Acceleration is any change in the speed or the direction of movement. It does not matter, from a scientific point of view, if only the direction changes but not the speed, as with a planet in a circular orbit, or if the object is reducing in speed but keeping the same direction. Acceleration, like velocity, is a vector quantity, so it can only occur in one direction.
Acceleration always requires a force be applied to the accelerating object or substance. The tendency of any object is to maintain its current velocity, a property known as inertia. The resistance of any object to acceleration is known as its inertial mass. Regardless of this inertial mass, however, any net force applied to an object produces an acceleration, although it may be so small as to be undetectable.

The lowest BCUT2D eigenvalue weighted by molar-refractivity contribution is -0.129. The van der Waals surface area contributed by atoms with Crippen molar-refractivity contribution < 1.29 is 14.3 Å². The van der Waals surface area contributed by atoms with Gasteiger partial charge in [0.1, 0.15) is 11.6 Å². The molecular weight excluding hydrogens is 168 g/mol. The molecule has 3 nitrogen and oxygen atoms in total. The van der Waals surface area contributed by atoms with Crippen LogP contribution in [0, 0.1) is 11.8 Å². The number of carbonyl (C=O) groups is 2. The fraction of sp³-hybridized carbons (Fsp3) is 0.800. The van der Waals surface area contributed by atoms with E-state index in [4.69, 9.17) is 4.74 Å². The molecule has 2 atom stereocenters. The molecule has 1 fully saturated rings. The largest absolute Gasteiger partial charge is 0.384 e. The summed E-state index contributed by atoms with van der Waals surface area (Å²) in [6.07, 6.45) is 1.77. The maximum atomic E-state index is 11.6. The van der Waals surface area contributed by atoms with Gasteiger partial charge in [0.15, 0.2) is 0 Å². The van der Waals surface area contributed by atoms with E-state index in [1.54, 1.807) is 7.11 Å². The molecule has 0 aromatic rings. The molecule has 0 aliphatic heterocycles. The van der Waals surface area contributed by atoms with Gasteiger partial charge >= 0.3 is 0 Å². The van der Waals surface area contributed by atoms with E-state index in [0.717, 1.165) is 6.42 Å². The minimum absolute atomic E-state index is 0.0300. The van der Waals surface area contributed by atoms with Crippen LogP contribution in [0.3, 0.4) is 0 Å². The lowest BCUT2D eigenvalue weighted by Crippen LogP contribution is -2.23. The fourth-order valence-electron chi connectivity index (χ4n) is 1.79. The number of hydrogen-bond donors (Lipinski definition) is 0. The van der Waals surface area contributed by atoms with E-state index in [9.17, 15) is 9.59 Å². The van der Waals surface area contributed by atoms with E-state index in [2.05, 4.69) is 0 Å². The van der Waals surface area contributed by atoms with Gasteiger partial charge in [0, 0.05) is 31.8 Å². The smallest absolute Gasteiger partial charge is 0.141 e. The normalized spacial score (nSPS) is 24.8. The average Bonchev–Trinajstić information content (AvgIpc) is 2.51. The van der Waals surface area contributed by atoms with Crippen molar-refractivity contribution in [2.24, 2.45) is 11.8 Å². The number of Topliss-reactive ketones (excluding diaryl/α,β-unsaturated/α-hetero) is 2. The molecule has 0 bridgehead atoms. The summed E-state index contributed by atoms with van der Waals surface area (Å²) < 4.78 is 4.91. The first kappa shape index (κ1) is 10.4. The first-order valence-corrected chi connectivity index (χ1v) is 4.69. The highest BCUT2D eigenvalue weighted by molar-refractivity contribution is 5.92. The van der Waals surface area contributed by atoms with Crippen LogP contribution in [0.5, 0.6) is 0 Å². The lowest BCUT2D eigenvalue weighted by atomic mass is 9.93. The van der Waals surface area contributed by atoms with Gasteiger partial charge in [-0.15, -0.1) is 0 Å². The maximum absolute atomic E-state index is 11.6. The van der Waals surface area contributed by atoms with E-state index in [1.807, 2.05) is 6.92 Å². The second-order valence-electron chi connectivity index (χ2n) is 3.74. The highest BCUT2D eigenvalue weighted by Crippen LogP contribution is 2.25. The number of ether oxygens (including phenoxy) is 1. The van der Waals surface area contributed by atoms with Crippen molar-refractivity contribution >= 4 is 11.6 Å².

Acceleration really has two related but quite different meanings in casual and scientific use. When many people speak of acceleration, they just mean an increase in speed, while a decrease in speed would be termed deceleration. Turning does not tend to be put in terms of acceleration at all. This usage for increase in speed is not actually incorrect, as an increase in speed, which is rate of movement without regard to direction, is always accompanied by an acceleration in some direction.